Living with pirates and surviving to tell the tale


When Bhimsen Singh agreed to work on MV Asphalt—a foreign-flagged ship—in 2010, he certainly did not sign up for eating plain boiled rice with salt or chapatti with black tea.

But for four years that was all the seafarer got to survive on after Somalian pirates took over his ship. Singh’s nightmarish ordeals included walking miles just to fetch drinking water and living without electricity deep within Somalian forests with guards who were trained to pull the trigger at the slightest provocation.

“But that was our life,” said Singh, one of the seven Indian seafarers released two weeks ago.

The seafarers initially spent six-and-half months on the ship before being taken to Somalia. In 2011, the pirates released eight crew members and the ship in exchange for ransom running into millions of dollars but held back seven. For these seven seafarers, the only contact to the outside world was a phone call made to their family once every two-three months.

“We were told that we would be released only after some 120 Somalian pirates—captured by India—were released,” said Singh.

Negotiation process

In 2013, the pirates changed their mind and said they wanted ransom instead.

Finally, after long-drawn negotiations, in September 2014, Chirag Bahri of Maritime Piracy Humanitarian Response Programme (MPHRP) got in touch with the seafarers.

MPHRP is an agency funded by shipping and insurance companies, which works for seafarers hit by piracy attacks.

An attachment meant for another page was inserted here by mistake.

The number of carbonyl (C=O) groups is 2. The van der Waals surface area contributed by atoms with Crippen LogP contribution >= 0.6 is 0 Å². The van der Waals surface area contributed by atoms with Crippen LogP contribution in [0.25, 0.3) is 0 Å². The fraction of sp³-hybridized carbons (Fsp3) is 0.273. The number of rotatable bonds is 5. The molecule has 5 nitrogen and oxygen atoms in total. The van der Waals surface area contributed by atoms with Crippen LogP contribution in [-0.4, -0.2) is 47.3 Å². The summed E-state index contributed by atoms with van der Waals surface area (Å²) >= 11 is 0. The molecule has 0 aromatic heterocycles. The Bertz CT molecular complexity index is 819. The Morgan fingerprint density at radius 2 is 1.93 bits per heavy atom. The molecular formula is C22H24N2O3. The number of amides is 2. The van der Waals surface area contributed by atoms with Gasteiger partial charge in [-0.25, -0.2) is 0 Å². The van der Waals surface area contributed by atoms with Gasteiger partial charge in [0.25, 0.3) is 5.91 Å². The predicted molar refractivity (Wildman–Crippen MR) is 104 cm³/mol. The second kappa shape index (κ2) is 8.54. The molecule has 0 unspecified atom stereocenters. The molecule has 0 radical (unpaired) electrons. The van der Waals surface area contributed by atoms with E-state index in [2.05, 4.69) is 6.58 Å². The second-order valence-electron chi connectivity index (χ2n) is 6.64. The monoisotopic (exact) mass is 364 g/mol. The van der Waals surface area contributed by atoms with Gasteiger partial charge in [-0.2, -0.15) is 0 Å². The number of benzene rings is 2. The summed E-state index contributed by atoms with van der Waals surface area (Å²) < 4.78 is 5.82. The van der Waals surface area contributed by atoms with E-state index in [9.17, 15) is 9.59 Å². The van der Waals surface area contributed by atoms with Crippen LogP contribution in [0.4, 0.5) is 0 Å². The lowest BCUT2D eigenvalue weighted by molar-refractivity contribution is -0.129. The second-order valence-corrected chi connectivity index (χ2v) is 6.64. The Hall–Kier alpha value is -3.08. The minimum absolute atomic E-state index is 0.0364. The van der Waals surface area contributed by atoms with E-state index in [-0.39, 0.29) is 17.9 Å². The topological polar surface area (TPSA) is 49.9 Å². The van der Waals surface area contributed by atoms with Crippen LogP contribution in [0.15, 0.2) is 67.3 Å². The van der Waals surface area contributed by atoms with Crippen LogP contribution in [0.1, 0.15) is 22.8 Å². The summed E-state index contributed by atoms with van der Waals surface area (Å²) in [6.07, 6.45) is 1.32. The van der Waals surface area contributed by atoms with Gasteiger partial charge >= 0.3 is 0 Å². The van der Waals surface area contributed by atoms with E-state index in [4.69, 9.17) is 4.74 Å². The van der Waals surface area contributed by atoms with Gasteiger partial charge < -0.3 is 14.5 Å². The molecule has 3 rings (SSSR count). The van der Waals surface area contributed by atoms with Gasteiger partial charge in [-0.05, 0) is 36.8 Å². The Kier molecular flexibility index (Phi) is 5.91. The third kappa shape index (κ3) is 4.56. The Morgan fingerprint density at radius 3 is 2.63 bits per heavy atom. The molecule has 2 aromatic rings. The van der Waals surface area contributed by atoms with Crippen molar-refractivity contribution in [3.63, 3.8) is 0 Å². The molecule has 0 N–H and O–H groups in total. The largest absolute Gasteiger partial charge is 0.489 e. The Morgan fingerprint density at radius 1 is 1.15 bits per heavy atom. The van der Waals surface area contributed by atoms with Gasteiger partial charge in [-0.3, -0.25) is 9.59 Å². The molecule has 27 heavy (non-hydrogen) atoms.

“While this was the longest time spent by Indians in captivity after a piracy attack, there are some Thai seafarers, held captive since April 2010, who are yet to be rescued,” said Bahri, Regional Director-South Asia, MPHRP.

“Release of these seafarers involved ransom, negotiations by London-based law firm HSW, and backend support from many agencies including the Government, though not in the form of money,” shared Bahri, who is himself a piracy attack survivor.

“We do not negotiate with pirates, there are special teams who do so,” said Bahri. In some cases where the employers abandon seafarers, MPHRP arranges for funds from partners to send money to the seafarers’ family (about $200 a month).

Second coming

After going through such a traumatic experience, many seafarers including Singh prefer employment on shores or Indian waters.

Last year, the MPHRP helped 14-15 such seafarers find employment in Indian coastal waters.

Reunited with his family after such a long time, Singh is still haunted by the nightmarish experiences of killing 100-odd snakes and being threatened on gunpoint several times. Sharing tales of each others’ families, walking within the eyesight of the captors to kill stress and tire themselves to sleep and cooking for 11 people including the four Somalians guarding them are some of the other memories.

But thankfully, piracy has declined sharply in the past two years—there has not been any hijack since May 2012 in the Indian Ocean after international navies started guarding it.


Original Article